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Holly LaFon
Holly LaFon
Articles (10163)  | Author's Website |

Warren Buffett Commits $10 Billion to Occidental Acquisition of Anadarko

Similar to Goldman Sachs deal, Buffett would get warrants and sizable dividend

Warren Buffett (Trades, Portfolio) has found a place to apply $10 billion of his $112 billion in spare cash.

The Berkshire Hathaway (NYSE:BRK.A)(NYSE:BRK.B) chairman and CEO will invest $10 billion in Occidental Petroleum Corp. (NYSE:OXY), contingent on the company completing its acquisition of Anadarko Petroleum Corp. (NYSE:APC). Houston-based Occidental, one of the largest oil and gas exploration companies in the U.S., has made three bids for Anadarko since March. Its latest offer, including Berkshire funding, may wrest Anadarko from an acquisition agreement it previously made with Chevron (NYSE:CVX).

Occidental increased its offer for Anadarko to $76.00 per share, or $38 billion, split 50-50 between cash and stock, on April 24. Previously, on April 11, it had made a $76-per-share bid split 40-60 between cash and stock, but Anadarko accepted an earlier offer from Chevron for $65 per share, or $33 billion, the following day. Anadarko then decided on April 29 to engage with Occidental due to its updated offer.

In the deal, Buffett would receive 100,000 shares of cumulative perpetual preferred stock, with a liquidation value of $100,000 per share and 8% annual dividend. He can redeem the shares for cash at the option of Occidental in at least 10 years for 105% of the liquidation price, in addition to dividends. He would also receive warrants to purchase up to 80 million shares of common stock with an exercise price of $62.50 per share. The expiration date for the warrants is up to one year after Berkshire redeems the preferred stock.

“We have long believed that Occidental is uniquely positioned to generate compelling value from Anadarko’s highly complementary asset portfolio. We are thrilled to have Berkshire Hathaway’s financial support of this exciting opportunity,” Occidental CEO and President Vicki Hollub said in a statement. “We look forward to engaging with Anadarko’s board of directors to deliver this superior transaction to our respective shareholders.”

The deal represents an unusual tack for Buffett, who typically prefers ostensibly friendly deals. Occidental’s hostile takeover offer puts it up against Chevron, a much bigger player Anadarko preferred. Chevron has $8.69 billion in cash on its balance sheet, versus $3.03 billion on Occidental’s. It has a $228.7 billion market cap, several times larger than Occidental’s $44.04 billion.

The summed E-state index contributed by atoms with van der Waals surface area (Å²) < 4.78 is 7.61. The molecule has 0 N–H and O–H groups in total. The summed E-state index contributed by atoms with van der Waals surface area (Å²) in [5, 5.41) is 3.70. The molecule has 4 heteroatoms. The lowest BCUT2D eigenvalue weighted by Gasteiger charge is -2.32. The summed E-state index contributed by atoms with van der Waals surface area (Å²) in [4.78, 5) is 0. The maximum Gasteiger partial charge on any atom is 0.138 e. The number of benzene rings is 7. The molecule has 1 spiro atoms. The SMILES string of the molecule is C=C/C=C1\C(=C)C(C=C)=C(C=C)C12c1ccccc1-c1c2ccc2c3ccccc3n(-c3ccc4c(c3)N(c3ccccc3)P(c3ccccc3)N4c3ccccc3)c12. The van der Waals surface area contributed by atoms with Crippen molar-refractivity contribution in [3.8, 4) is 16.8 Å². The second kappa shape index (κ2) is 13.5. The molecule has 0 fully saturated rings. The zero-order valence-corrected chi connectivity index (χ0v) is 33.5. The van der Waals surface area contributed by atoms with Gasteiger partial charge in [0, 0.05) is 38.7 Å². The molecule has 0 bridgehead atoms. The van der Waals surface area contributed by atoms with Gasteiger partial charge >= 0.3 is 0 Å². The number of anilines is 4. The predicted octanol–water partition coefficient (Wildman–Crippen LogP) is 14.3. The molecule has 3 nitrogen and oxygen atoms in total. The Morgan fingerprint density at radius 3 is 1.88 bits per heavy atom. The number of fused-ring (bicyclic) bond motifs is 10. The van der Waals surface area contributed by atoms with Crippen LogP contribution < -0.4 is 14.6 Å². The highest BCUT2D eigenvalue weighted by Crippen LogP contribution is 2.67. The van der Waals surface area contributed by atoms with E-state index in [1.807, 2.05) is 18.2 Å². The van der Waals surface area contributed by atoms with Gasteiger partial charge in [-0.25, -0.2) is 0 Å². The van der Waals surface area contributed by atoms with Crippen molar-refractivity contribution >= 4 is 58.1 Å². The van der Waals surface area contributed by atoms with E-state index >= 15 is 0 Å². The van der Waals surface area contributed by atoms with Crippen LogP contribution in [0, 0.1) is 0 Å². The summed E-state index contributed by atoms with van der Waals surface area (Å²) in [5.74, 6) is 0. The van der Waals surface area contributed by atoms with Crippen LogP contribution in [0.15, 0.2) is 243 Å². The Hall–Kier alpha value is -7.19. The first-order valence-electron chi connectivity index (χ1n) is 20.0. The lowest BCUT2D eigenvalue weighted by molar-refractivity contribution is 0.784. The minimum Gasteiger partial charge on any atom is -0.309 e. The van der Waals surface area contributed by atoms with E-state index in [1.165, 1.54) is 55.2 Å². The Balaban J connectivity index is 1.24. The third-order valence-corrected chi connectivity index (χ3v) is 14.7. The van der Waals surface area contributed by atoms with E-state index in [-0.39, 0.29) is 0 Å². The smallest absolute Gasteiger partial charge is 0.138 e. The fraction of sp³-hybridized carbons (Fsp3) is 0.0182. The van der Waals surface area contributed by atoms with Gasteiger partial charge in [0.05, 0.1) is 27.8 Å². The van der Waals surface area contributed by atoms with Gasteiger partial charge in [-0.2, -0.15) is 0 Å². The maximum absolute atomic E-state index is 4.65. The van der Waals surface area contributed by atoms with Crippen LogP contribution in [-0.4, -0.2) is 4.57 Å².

Combined, Occidental and Anadarko would generate more than 1.4 million barrels of oil per day. Other benefits include expanding Occidental's international and chemicals portfolio, and boosting its cash flow and dividends.

Moody’s placed Occidental on review for a downgrade after its increased bid, however. The ratings agency said the deal would “afford strategy and cost benefits” but add heavy debt.

"OXY's proposed acquisition of Anadarko, if successful, would be a significantly leveraging transaction, adding almost $40 billion of debt to OXY's capital structure," Moody’s Vice President Andrew Brooks said in a statement.

"The proposed acquisition would further strengthen and diversify OXY's upstream and midstream asset base, adding further scale to its already large acreage position in the Permian Basin. However, OXY would be challenged to deliver asset sales, capital and operating cost synergies and superior execution on the acquired assets to fund debt reduction should its bid for Anadarko prove successful,” he said.

Buffett also has relatively limited investment in oil and gas stocks. Energy encompasses just 0.72% of his common stock portfolio, the second-smallest sector represented.

Last week, he lamented a lack of companies that Berkshire could profitably invest in, telling the Financial Times he would even consider a $100 billion repurchase of its shares.

Read more here:

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About the author:

Holly LaFon
I'm a financial journalist with a Master of Science in journalism from Medill at Northwestern University.

Visit Holly LaFon's Website

Rating: 5.0/5 (3 votes)



Stephenbaker - 8 months ago    Report SPAM

Buffett's dilema is that no single investment will move the needle any longer. With $100+ billion in idle cash and growing every day, what are his choices? Even if this deal goes through, it is a $10 billion investment and by the time it closes, the cash hoard will be more than it is now. How many private companies are for sale for $50 billion or more? In the public equities market, in order to invest $100 billion, he's limited to giant market cap companies and even then, buying up to 10% of the entire market cap would still leave plenty of uninvested spare cash in the company coffers. Berkshire needs a major market disruption or economic collapse in order to be able to successfully invest meaningful amounts of cash. As a shareholder, and as much as it hurts, it looks like it is time for the company to start paying a dividend.

Jpmacres - 8 months ago    Report SPAM

Thanks for the article. This is by far the most detailed description I was able to find.

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